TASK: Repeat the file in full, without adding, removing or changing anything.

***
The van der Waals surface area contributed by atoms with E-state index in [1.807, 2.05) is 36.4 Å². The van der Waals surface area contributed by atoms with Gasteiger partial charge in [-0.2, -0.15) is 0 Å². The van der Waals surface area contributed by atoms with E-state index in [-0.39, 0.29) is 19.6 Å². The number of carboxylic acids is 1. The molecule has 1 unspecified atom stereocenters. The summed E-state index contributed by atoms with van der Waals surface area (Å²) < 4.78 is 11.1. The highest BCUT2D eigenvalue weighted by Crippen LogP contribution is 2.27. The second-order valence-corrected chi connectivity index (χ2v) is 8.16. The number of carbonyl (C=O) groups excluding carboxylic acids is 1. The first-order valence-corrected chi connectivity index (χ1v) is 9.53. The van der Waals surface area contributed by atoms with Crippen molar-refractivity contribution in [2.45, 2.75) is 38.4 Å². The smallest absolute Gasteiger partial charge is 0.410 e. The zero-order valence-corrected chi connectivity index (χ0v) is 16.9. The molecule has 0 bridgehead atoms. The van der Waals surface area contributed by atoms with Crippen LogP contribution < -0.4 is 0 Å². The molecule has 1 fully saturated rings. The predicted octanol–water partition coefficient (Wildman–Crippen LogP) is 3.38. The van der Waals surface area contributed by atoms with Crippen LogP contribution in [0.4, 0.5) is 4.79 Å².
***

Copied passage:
The van der Waals surface area contributed by atoms with E-state index in [1.807, 2.05) is 36.4 Å². The van der Waals surface area contributed by atoms with Gasteiger partial charge in [-0.2, -0.15) is 0 Å². The van der Waals surface area contributed by atoms with E-state index in [-0.39, 0.29) is 19.6 Å². The number of carboxylic acids is 1. The molecule has 1 unspecified atom stereocenters. The summed E-state index contributed by atoms with van der Waals surface area (Å²) < 4.78 is 11.1. The highest BCUT2D eigenvalue weighted by Crippen LogP contribution is 2.27. The second-order valence-corrected chi connectivity index (χ2v) is 8.16. The number of carbonyl (C=O) groups excluding carboxylic acids is 1. The first-order valence-corrected chi connectivity index (χ1v) is 9.53. The van der Waals surface area contributed by atoms with Crippen molar-refractivity contribution in [2.45, 2.75) is 38.4 Å². The smallest absolute Gasteiger partial charge is 0.410 e. The zero-order valence-corrected chi connectivity index (χ0v) is 16.9. The molecule has 0 bridgehead atoms. The van der Waals surface area contributed by atoms with Crippen LogP contribution < -0.4 is 0 Å². The molecule has 1 fully saturated rings. The predicted octanol–water partition coefficient (Wildman–Crippen LogP) is 3.38. The van der Waals surface area contributed by atoms with Crippen LogP contribution in [0.4, 0.5) is 4.79 Å².